Turning now to price, American Express trades at approximately 14 times our 2013 estimate of owner earnings, what an owner of the entire business could distribute or choose to reinvest on a discretionary basis. Put differently, purchased at today’s price, the company generates about a 7% earnings yield. The dividend yield is 1.2%. The company’s return on equity has consistently been above 20%, and the company generates substantial discretionary free cash flow that can be returned to shareholders, often in the form of share repurchases and dividends. The number of shares outstanding has declined 24% since 1993, a decrease of about 1.5% per year. More recently, shares outstanding at year-end 2012 were down 4.2% from year-end 2011, and we expect the trend of higher share repurchases to continue in 2013. At the same time, the dividend has increased from $0.33 per share a year in 1993 to $0.80 per share a year, an increase of 2.4 times or 5% per year. The potential capital returns are enabled by a very strong capital position, with a Tier 1 capital ratio of 11.9%.
Finally, and most important, we should discuss our view of the major risks facing this wonderful business. Chief among these is the possibility of the company losing its consumer relevancy in terms of convenience, brand, service, or the value proposition (rewards). Although such a decline can happen slowly or quickly, we are reassured that management continues to plough money into marketing and cardholder rewards rather than “milk” the business for short-term earnings. A second critical risk lies in the possibility of a dramatic upheaval in the payments industry, likely enabled by Internet technology. In considering this possibility, we note that a number of small and larger companies have attempted to break into the electronic payments industry, but so far PayPal is the only clear success story. Others, such as Square, actually have expanded the reach of the industry by allowing smaller merchants to accept cards. In addressing this risk, the company has also made a number of small acquisitions of new technologies, which might be viewed as a type of R&D expense. A third major risk is that the economics of American Express’s existing business could be slowly eroded as other card issuers pursue the same transaction-based (rather than lending-based) customers. JPMorgan Chase has been a particularly determined competitor in the affluent customer segment, with aggressive marketing and rewards programs. For example in its most recent financial statements, JPMorgan indicates that its total payment volume and customer spending per card are almost as large as American Express’s U.S. retail card business. While this trend must be watched closely, we feel management is doing a good job meeting these competitive challenges. For example, since 1999 American Express has grown its share of U.S. credit card purchases from 20% to 26%, a meaningful increase in market share in 13 years. Next, we must always consider the actions of regulators. Retailers are not forced to accept credit or charge cards, but they often complain to regulators and legislators about the fees they pay. Although this is a more modest risk for American Express than Visa or MasterCard and also less likely today than a few years ago, it could become an issue again at some point. Finally, we must consider the possibility of American Express making a large, dilutive acquisition, a risk we also noted above in our discussion of Bank of New York Mellon. Fortunately, as with Bank of New York Mellon, we consider this risk a remote one under American Express’s current management.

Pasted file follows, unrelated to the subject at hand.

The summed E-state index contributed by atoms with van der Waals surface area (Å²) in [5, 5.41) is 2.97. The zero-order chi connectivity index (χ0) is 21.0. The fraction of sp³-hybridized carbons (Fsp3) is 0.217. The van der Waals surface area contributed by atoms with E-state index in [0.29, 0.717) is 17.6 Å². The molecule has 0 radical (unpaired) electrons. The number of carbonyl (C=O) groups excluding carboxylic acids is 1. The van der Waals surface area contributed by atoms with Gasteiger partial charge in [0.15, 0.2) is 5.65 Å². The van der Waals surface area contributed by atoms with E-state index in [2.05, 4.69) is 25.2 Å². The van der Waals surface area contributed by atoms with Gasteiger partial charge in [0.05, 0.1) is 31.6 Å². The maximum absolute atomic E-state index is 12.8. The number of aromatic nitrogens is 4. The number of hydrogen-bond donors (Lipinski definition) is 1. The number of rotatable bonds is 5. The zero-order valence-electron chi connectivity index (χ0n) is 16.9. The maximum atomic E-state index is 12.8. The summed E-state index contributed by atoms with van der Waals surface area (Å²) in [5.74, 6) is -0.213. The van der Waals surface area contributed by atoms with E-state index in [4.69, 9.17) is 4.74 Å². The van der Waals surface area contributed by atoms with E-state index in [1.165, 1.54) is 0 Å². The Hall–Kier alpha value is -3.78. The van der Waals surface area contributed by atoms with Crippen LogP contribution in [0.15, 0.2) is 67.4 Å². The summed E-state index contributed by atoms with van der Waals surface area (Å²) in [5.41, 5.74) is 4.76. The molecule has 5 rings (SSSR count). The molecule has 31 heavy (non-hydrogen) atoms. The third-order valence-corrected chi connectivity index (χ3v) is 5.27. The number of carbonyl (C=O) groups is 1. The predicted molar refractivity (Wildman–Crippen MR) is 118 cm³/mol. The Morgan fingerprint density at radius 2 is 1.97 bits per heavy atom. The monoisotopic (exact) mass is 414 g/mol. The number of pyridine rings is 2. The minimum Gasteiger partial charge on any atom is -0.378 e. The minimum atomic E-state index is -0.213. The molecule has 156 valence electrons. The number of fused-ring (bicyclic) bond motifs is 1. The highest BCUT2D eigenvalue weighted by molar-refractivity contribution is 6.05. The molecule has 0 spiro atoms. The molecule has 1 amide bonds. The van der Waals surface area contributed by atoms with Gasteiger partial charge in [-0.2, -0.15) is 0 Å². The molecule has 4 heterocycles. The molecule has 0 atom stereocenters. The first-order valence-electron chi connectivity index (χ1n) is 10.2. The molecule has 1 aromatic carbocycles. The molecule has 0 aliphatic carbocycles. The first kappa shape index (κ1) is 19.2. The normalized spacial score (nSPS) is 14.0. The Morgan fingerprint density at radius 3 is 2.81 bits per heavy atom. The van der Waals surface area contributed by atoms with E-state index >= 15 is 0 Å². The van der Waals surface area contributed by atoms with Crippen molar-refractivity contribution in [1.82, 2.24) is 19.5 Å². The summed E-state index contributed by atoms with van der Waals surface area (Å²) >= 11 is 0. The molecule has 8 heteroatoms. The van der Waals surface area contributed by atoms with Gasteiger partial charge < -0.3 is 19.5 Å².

From Chris Davis' Davis Funds fall 2013 manager commentary.